Clumsy catching by once nimble-fingered receivers might be the most visible signs of Stanford's recent woes. Chris Owusu and Doug Baldwin dropped game-changing passes in the past two weeks as the Cardinal lost on the road to Oregon State and Arizona.

But the deflating plays seem symptomatic of something greater: the Cardinal isn't quite ready to join the Pacific-10 Conference's elite teams because little mistakes keep sabotaging its chances.

"This ball club is so close," coach Jim Harbaugh said Tuesday, two days after his team squandered a nine-point lead in the fourth quarter at Arizona. "We should be 6-1 at this point."

The Cardinal (4-3, 3-2 Pac-10) held fourth-quarter leads over Wake Forest and Arizona but succumbed each time.

"We're in the game, and we just have to find a way to finish," tailback Toby Gerhart said.

Stanford will be looking for salvation Saturday at home against Arizona State, a team that finished strongly last weekend with a last-seconds victory over Washington.

Will the Cardinal continue to drop easy passes, miss tackles, allow too much room to run and come unglued on crucial downs as it has in two consecutive defeats?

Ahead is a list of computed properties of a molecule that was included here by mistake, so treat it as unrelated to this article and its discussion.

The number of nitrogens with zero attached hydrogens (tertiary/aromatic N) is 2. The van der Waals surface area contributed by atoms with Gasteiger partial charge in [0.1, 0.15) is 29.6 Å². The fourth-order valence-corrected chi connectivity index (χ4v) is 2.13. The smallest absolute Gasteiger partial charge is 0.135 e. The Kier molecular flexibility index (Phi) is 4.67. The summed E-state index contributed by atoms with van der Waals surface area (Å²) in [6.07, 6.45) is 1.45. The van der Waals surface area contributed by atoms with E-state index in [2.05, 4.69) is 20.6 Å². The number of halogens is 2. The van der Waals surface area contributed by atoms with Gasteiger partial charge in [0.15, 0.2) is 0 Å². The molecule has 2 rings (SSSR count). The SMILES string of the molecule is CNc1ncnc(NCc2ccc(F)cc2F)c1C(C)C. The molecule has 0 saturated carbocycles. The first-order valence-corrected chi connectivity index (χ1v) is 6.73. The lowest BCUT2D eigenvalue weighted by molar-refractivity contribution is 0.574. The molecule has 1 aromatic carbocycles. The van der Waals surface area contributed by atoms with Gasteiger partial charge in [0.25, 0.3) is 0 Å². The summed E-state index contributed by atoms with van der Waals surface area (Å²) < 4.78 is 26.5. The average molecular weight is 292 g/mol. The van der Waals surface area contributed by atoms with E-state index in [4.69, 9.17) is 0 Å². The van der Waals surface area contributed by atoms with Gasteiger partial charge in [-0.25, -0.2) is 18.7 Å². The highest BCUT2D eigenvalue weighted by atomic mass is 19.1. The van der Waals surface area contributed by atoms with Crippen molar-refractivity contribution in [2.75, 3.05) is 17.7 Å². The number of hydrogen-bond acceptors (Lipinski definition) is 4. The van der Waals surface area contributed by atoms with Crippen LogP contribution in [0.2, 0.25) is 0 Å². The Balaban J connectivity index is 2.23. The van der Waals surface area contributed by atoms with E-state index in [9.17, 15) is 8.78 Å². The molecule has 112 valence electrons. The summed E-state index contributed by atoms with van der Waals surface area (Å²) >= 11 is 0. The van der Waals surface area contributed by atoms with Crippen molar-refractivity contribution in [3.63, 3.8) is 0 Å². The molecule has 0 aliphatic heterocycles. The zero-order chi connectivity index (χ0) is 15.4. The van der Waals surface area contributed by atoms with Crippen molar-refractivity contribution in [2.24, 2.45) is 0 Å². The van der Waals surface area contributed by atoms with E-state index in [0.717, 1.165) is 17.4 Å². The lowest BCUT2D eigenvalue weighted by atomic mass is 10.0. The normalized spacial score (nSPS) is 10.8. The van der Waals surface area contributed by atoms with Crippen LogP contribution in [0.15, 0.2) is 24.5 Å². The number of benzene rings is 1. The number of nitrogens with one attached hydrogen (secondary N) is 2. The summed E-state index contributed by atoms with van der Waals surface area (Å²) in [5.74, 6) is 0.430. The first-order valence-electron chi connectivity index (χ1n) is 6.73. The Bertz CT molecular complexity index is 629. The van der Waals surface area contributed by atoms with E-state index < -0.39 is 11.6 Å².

"We've got to make the plays when they count the most," quarterback Andrew Luck said.

Stanford failed to do that on the opening play from scrimmage in its game at Corvallis, Ore., where Owusu dropped Luck's deep pass after getting behind the secondary. Owusu and Baldwin dropped passes against Arizona that could have led to touchdowns.

Stanford's leading receiver, Ryan Whalen, trusts his teammates will correct the situation.

"I don't have any doubt of any of the abilities of any of our receivers," he said.

  • Gerhart, who wasn't available on a big down in the fourth quarter Saturday after tweaking his ankle, will be ready to face ASU. (The tailback said he has a lingering problem with the ankle when it is hit a certain way.)

    The Pac-10's leading ballcarrier will face his brother Garth, an offensive lineman for Arizona State who has struggled with a toe injury but told his older brother he also will play Saturday.

    Because they both play on offense, the Gerharts won't directly compete. The last time they faced each other, Garth was snapping the ball to their younger brother back in Norco, where they grew up. Garth, an ASU sophomore at the time, asked Toby to rush.

    "He snapped the ball, stepped back and punched me right in the middle of my chest," Toby said. "That's the last time I tried to go against him."

  • Harbaugh blamed a communications mix-up for a late-game ruling that put the ball on the Stanford 22 instead of the 40 after a kickoff went out of bounds.

    Harbaugh said his coaches initially decided to decline the penalty but "the more we thought about it, we wanted the ball on the 40." A game official wouldn't let them change their minds, he said.